Singapore’s MAS Tightens Policy:
Earlier today, the Monetary Authority of Singapore, which uses the exchange rate as its main policy tool, increased the slope of the currency band slightly from zero percent, it said in a statement on its website. That was in line with the forecasts from the majority of economists in a Bloomberg survey and signalled the MAS would seek an appreciation in the Singapore dollar.
The central bank is moving away from the easing stance adopted in recent years as growth in the export-led economy strengthens and inflation continues to pick up slowly, but it’s set to take a measured approach to tightening given the brewing trade war between Singapore’s 2 largest trading partners – the US and China.
In a separate report on Friday, the trade ministry said preliminary data showed gross domestic product grew 4.3% in the first quarter from a year ago, in line with the median estimate in a Bloomberg survey. The MAS said growth this year should come in slightly above the middle of the 1.5% to 3.5% forecast range.
Weekly Thematic News:
A cyberattack that US natural gas pipeline owners weren’t required to report has lawmakers taking a closer look at how the industry is handling such threats, raising the prospect of tighter regulation.
At least 7 pipeline operators from Energy Transfer Partners LP to TransCanada Corp. said their third-party electronic communications systems were shut down, with 5 confirming the service disruptions were caused by hacking.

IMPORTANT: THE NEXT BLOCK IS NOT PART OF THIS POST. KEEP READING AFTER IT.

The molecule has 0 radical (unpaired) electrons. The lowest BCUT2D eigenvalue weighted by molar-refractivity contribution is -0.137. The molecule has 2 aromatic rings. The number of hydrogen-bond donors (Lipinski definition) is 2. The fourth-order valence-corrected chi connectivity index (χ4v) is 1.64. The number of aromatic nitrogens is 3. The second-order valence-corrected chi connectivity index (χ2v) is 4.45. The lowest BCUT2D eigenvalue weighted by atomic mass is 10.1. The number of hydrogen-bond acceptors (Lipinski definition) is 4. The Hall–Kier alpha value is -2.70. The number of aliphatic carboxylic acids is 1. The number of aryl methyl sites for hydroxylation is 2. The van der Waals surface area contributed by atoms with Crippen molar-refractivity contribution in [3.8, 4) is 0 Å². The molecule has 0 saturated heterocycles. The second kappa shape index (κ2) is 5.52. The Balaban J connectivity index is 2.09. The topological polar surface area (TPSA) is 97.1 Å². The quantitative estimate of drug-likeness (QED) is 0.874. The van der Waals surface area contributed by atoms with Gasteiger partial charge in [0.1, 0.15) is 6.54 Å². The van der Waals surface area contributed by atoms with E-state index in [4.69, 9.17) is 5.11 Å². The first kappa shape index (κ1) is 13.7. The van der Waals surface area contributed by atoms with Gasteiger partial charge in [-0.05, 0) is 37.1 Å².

Though the cyberattack didn’t disrupt the supply of gas to homes and businesses, it underscores that energy companies from power providers to pipeline operators and oil drillers are increasingly vulnerable to electronic sabotage. It also showed how even a minor attack can have ripple effects, forcing utilities to warn of billing delays and making it more difficult for analysts and traders to predict a key government report on gas stockpiles.
This isn’t the first time hackers have had oil and gas pipes in their sights; the Congressional Research Service reported intrusions targeting pipeline communication systems back in 2012. A web attack could “disrupt pipeline service and cause spills, explosions, or fires – all from remote locations,” the service said in a report.
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After all the dire warnings that President Donald Trump’s solar tariffs would be a job killer, it’s possible that employment may tick up this year. While 2018 is unlikely to be a banner year for the US industry, solar-energy proponents now say the number of new positions could inch past a 2016 record. The reasons: The industry is still in growth mode, the tariffs on imported solar equipment announced in January weren’t as onerous as feared and developers hoarded panels.